Hillary Clinton's fawning farewell tour a wake-up call for Republicans

  • Jan. 25, 2013: File image taken from video and provided by CBS, President Barack Obama, center, and Secretary of State Hillary Rodham Clinton speak with 60 Minutes correspondent Steve Kroft, left, in the Blue Room of the White House in Washington.

    Jan. 25, 2013: File image taken from video and provided by CBS, President Barack Obama, center, and Secretary of State Hillary Rodham Clinton speak with 60 Minutes correspondent Steve Kroft, left, in the Blue Room of the White House in Washington.  (AP/CBS)

She came, she cried, she conquered, proving it will take more than a lethal terror attack on her watch to sink the unsinkable Hillary Rodham Clinton.

Clinton sailed triumphantly through Congress last week on her way out the State Department door, shredding expectations she would face a tough grilling. The cooling breezes from Democratic punkahwallahs and the fearful quaking from Republican wimps turned what should have been riveting revelations about the Benghazi slaughter into a day of air balls.

The highlights of her appearances — Clinton’s teary eyes over the deaths and furious “What difference does it make?” outburst — mattered only because she showed emotion. Otherwise, she was forced to give up nothing except a few hours of her time.

She was all smiles and chipper the next day when she went back to the Senate with her nominated successor, Sen. John Kerry. Her glide out of government, and almost certainly into the 2016 campaign, reached its climax Sunday night when she and President Obama appeared together on “60 Minutes.” There was mutual slobbering praise as the former rivals linked arms in their interview with CBS's Steve Kroft to the permanent profit of both.


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The choreographed Hillary Farewell Tour is the latest reminder that Republicans have no answer for the Democrats’ potent brew of identity politics and the cult of celebrity.

No longer a test of performance and results, the political game now is about building a following based on race, gender and other identity markers that are immune to traditional standards of accountability.

Barack Obama wins re-election with one of the more dismal Oval Office records in memory, and Clinton is hailed as a great secretary of state without actually having done anything great.

Obama belongs on Mount Rushmore. If you don’t agree, you’re a racist.

Clinton was a brilliant diplomat. If you don’t agree, you’re a sexist.

The heads-I-win, tails-you-lose nature of Democratic politics these days snuffs out honest debate and competition, but in the short run, it’s an election juggernaut.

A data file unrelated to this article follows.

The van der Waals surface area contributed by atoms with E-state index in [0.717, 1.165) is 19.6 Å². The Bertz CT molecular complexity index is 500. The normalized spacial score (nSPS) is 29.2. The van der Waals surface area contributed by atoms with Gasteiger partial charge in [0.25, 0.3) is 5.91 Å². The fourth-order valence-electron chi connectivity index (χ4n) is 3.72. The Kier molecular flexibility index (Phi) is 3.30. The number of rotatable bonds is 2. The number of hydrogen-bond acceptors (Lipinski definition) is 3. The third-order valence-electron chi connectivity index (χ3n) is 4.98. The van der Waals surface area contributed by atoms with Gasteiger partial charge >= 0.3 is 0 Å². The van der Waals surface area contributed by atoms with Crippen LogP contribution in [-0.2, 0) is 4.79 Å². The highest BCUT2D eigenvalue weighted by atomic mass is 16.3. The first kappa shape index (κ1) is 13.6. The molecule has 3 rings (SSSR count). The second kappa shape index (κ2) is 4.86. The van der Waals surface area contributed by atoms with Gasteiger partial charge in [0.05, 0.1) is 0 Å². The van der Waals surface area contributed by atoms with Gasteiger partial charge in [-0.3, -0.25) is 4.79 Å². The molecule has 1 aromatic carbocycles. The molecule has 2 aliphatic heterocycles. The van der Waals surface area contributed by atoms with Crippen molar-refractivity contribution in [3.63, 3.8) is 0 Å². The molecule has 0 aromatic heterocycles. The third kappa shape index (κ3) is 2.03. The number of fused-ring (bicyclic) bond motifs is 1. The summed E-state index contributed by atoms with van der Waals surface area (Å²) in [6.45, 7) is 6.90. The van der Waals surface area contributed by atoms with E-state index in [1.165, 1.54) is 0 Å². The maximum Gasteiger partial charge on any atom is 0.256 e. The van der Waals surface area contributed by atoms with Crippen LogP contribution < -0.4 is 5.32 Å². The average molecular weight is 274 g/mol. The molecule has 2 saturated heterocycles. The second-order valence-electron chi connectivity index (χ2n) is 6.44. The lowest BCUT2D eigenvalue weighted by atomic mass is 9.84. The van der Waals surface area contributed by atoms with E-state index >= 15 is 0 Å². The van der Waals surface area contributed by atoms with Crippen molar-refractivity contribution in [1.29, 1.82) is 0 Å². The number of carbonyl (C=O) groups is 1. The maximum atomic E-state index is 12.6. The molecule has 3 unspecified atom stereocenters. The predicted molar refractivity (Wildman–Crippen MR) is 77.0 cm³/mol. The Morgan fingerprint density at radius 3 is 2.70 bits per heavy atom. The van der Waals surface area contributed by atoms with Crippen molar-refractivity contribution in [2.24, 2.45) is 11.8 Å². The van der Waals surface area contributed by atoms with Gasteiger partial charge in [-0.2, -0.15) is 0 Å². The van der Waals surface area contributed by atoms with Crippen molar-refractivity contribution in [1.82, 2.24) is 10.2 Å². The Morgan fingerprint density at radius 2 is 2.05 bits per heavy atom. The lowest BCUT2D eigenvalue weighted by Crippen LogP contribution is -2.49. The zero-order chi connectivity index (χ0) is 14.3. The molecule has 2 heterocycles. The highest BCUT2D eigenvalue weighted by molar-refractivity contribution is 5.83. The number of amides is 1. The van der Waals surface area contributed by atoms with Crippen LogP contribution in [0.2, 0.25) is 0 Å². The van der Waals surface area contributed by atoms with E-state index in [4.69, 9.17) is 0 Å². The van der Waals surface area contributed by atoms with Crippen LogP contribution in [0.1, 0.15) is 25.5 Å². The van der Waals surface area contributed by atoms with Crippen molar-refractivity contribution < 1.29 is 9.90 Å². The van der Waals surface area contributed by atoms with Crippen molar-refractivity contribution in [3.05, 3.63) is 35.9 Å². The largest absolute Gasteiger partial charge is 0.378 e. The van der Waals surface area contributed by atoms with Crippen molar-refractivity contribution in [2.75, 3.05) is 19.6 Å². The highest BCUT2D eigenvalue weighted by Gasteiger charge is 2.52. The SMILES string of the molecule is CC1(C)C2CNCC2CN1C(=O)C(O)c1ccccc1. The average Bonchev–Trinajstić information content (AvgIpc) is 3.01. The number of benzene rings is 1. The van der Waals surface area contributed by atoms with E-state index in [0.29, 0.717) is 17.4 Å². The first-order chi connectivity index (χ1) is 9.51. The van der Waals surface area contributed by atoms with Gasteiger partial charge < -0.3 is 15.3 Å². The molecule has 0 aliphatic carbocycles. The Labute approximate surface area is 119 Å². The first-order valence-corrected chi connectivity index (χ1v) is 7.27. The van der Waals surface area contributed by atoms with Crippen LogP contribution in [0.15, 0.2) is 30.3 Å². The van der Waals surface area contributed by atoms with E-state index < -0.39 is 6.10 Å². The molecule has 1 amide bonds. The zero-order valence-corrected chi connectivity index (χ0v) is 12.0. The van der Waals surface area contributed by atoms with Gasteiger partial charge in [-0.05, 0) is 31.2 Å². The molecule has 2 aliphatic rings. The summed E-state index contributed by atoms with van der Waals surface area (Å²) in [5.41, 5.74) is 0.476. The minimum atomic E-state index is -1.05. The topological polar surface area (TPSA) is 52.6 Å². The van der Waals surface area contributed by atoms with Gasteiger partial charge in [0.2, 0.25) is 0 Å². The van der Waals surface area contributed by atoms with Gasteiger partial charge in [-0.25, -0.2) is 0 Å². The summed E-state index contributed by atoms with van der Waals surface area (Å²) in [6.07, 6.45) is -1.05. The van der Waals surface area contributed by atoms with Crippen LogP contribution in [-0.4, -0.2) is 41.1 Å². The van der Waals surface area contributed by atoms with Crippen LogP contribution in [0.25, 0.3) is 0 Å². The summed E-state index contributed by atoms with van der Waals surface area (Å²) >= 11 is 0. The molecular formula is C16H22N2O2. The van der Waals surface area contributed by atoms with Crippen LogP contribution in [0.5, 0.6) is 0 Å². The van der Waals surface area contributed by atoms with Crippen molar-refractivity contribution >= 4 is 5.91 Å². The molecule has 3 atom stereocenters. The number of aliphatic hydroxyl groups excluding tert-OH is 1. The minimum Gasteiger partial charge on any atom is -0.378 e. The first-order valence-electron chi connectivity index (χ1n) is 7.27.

And it’s not just Republicans who should worry. As the Democratic Party loses more white men, white male Dems increasingly will face an uphill climb against female and nonwhite primary competitors.

Vice President Joe Biden and Gov. Cuomo, for example, are likely to seek the Dem presidential nomination in four years. If they do, they will be instant underdogs against Clinton. No matter their records and history of pandering to the base, they have no built-in constituency the way Obama did or Clinton does.

Oddly, Clinton concluded soon after losing to Obama in 2008 that she could not challenge him in 2012 because even if she won the nomination, black voters would not show up for her in the general election.

So she traveled the world and kept her mouth shut if she ever disagreed, and is now rewarded with a send-off that smacks of departing royalty. With Obama helping propel her into orbit, she instantly becomes the front-runner for 2016.

But now, while the record is fresh, is the time to apply some inconvenient facts to her tenure at State. A fair reading of the last four years is that America is weaker around the globe, largely by her and Obama’s choice.

Start with the twin terrors of Iran and North Korea. Both are marching toward what they insist will be confrontations with America. While Obama and Clinton tried to stop their nuclear programs with sanctions and, in the case of Iran, sabotage, the policies failed. The confrontation is closer than when the dynamic duo took office.

The Mideast is more of a mess, too, and the policy of turning a smiley face toward the Muslim Brotherhood in Egypt and elsewhere is a first-rate disaster in the making. The abandonment of Iraq and the plan to quit Afghanistan undercut hard-won success and risk calamitous defeat.

Syria and Libya prove that leading from behind is not leading at all. Al Qaeda groups are rising throughout Africa. China and Russia show they neither fear nor respect the United States.

As for our friends, important ones like Israel, Poland and Colombia are alarmed. The Saudis are turning to China, and even Canada wonders whether we are reliable.

Finally, this: Can anyone name a country that Obama and Clinton turned from an adversary into a friend? No, you can’t, because there aren’t any. Not one.

But, as Clinton said about Benghazi, what difference does it make? Absolutely none, and that’s her real legacy.

To continue reading Michael Goodwin's column in the New York Post on additional topics including Sen. Diane Feinstein and her proposed gun ban, click here.

Michael Goodwin is a Fox News contributor and New York Post columnist.